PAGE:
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Conference Paper: Shaping the bund, public spaces and planning process in the Shanghai International Settlement, 1843-1943

TitleShaping the bund, public spaces and planning process in the Shanghai International Settlement, 1843-1943
Authors
Issue Date2010
Citation
The 14th Conference of the International Planning History Society (IPHS), Istanbul, Turkey, 12-15 July 2010. How to Cite?
AbstractThe Shanghai Bund is the classic symbol of Chinese economic strength and vigor in the early twentieth century. It was one of the most attractive waterfront public open spaces in Asia, and constituted the heart of communal life for both foreign and Chinese communities. This paper investigates the history of the public space of the Shanghai Bund,in terms of its shaping, representing and using. It unveils the four major social parties which had involved in shaping the street gridiron, the public buildings, the public parks, and the waterfront promenade. First to be the British colonial authority that had occasionally compromised to the demands of the Chinese to secure the trade profit. Second is the Chinese authority that had struggled for it conceptual and instrumental control over the foreign settlement. Third is the small group of powerful people called the “Bund Lot Holders” that had demanded the exclusive rights over the Bund. Finally is the ordinary Foreign Land Renters, with the Municipal Council has their Trustee, who had sought to make the Bund into an orderly public spaces for recreation amenity. The paper concludes that the landscape of the Shanghai Bund should not simply be considered as a symbol of “Western modernity”. It also reflected the complicated processes of conflict and compromise among various social parties, in which each party must be seen as participants in the same historical trajectory.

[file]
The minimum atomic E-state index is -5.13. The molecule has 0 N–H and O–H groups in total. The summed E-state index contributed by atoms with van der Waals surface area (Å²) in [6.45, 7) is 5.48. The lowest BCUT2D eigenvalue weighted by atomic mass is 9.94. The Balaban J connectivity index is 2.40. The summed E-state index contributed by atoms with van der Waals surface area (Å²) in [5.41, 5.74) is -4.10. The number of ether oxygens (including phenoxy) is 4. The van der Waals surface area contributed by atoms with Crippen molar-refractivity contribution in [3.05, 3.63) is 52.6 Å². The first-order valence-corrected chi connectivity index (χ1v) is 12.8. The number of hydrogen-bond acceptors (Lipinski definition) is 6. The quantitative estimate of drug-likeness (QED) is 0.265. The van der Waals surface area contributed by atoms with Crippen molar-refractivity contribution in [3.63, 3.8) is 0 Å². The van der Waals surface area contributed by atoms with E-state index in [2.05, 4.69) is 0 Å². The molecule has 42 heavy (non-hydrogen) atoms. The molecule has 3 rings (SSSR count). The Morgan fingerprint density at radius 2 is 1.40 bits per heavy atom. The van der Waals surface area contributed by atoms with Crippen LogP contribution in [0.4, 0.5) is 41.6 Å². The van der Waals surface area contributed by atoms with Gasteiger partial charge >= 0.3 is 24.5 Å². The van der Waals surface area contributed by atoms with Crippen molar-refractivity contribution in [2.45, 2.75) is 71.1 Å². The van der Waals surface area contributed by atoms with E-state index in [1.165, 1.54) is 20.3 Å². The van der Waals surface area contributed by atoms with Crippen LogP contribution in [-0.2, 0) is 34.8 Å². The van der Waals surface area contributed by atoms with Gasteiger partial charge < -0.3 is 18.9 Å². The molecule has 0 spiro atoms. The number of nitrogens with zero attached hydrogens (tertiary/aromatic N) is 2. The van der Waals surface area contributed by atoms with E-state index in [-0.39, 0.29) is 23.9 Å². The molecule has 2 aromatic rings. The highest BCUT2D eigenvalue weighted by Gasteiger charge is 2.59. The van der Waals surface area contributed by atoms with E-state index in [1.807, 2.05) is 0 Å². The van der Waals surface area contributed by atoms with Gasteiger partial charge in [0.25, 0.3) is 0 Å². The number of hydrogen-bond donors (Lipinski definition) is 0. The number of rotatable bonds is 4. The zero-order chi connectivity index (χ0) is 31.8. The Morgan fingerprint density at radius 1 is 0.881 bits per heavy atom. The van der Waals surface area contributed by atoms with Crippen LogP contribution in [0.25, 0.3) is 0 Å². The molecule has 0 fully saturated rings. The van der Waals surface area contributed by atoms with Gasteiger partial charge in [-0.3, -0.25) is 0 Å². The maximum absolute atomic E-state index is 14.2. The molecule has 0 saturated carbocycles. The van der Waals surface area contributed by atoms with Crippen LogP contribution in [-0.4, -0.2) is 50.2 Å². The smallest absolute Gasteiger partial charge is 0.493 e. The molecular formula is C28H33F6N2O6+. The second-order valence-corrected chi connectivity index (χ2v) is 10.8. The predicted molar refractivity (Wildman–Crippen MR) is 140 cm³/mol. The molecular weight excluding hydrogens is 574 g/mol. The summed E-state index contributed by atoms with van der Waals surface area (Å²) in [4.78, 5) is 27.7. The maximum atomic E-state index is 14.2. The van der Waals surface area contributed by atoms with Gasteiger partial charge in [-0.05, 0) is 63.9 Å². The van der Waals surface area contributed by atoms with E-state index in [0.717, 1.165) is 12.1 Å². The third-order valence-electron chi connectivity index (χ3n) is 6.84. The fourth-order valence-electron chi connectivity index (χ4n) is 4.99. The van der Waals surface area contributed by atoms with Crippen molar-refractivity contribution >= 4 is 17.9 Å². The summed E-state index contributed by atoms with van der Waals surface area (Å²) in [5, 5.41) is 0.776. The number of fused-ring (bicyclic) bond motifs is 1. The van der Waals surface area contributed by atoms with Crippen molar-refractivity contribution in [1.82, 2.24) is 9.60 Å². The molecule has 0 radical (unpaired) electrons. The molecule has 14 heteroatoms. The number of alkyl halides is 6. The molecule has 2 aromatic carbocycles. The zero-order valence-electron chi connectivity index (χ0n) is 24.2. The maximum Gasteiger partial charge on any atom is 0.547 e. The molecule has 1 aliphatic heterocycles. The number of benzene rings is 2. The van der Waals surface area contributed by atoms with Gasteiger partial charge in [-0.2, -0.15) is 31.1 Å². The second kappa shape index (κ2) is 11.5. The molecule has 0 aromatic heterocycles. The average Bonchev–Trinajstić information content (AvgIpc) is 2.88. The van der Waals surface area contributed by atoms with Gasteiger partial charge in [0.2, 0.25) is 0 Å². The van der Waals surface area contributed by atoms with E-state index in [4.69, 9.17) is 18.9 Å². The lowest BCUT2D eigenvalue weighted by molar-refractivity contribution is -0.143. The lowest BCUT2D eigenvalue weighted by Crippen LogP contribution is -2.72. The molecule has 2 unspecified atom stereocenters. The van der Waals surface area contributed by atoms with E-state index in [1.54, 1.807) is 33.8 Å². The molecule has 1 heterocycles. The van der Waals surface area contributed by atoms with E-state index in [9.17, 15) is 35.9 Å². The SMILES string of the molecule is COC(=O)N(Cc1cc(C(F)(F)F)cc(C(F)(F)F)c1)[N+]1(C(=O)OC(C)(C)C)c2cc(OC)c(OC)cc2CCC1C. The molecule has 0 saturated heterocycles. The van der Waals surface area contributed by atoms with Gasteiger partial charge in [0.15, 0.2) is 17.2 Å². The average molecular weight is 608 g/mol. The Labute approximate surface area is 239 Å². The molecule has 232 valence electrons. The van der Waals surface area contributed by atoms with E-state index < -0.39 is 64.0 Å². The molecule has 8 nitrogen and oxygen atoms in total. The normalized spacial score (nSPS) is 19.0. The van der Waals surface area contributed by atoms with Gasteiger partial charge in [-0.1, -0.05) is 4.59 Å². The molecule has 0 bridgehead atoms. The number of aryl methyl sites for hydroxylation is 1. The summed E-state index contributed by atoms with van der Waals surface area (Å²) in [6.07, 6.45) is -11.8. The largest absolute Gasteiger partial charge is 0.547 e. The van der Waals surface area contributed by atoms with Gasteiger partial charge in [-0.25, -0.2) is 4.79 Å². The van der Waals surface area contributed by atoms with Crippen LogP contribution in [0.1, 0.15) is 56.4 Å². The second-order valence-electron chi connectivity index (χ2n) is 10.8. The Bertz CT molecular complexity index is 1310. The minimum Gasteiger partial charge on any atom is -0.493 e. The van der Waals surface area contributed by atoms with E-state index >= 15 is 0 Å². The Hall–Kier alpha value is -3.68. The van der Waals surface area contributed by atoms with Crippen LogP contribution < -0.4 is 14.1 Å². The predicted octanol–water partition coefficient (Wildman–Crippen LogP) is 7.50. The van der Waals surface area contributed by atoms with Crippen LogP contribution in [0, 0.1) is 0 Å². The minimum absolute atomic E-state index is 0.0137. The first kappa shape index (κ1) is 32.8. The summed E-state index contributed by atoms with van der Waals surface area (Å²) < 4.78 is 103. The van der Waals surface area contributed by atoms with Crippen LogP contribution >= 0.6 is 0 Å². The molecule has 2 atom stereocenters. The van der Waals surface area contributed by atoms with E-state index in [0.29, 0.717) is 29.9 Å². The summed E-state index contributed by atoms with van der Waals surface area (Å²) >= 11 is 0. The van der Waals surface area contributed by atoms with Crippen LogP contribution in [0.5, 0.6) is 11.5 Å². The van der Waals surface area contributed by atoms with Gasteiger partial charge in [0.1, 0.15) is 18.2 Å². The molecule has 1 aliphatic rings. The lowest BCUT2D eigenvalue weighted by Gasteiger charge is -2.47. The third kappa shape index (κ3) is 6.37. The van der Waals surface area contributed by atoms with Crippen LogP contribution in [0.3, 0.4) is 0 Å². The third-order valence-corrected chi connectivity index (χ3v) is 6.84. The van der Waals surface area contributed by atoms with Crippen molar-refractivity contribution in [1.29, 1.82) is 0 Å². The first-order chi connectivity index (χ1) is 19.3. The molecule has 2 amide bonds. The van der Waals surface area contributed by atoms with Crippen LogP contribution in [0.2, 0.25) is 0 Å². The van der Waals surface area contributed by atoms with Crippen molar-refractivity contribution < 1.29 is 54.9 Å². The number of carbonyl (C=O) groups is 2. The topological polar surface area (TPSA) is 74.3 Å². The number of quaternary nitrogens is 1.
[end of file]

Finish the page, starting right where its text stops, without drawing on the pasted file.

Persistent Identifierhttp://hdl.handle.net/10722/125865

 

DC FieldValueLanguage
dc.contributor.authorLi, Yen_HK
dc.contributor.authorWang, Wen_HK
dc.date.accessioned2010-10-31T11:56:23Z-
dc.date.available2010-10-31T11:56:23Z-
dc.date.issued2010en_HK
dc.identifier.citationThe 14th Conference of the International Planning History Society (IPHS), Istanbul, Turkey, 12-15 July 2010.en_HK
dc.identifier.urihttp://hdl.handle.net/10722/125865-
dc.description.abstractThe Shanghai Bund is the classic symbol of Chinese economic strength and vigor in the early twentieth century. It was one of the most attractive waterfront public open spaces in Asia, and constituted the heart of communal life for both foreign and Chinese communities. This paper investigates the history of the public space of the Shanghai Bund,in terms of its shaping, representing and using. It unveils the four major social parties which had involved in shaping the street gridiron, the public buildings, the public parks, and the waterfront promenade. First to be the British colonial authority that had occasionally compromised to the demands of the Chinese to secure the trade profit. Second is the Chinese authority that had struggled for it conceptual and instrumental control over the foreign settlement. Third is the small group of powerful people called the “Bund Lot Holders” that had demanded the exclusive rights over the Bund. Finally is the ordinary Foreign Land Renters, with the Municipal Council has their Trustee, who had sought to make the Bund into an orderly public spaces for recreation amenity. The paper concludes that the landscape of the Shanghai Bund should not simply be considered as a symbol of “Western modernity”. It also reflected the complicated processes of conflict and compromise among various social parties, in which each party must be seen as participants in the same historical trajectory.-
dc.languageengen_HK
dc.relation.ispartofConference of the International Planning History Society-
dc.rightsCreative Commons: Attribution 3.0 Hong Kong License-
dc.titleShaping the bund, public spaces and planning process in the Shanghai International Settlement, 1843-1943en_HK
dc.typeConference_Paperen_HK
dc.identifier.emailLi, Y: leeyingchun@gmail.comen_HK
dc.identifier.emailWang, W: wjwang@HKUCC.hku.hk-
dc.description.naturepostprint-
dc.identifier.hkuros182202en_HK
dc.description.otherThe 14th Conference of the International Planning History Society (IPHS), Istanbul, Turkey, 12-15 July 2010.-

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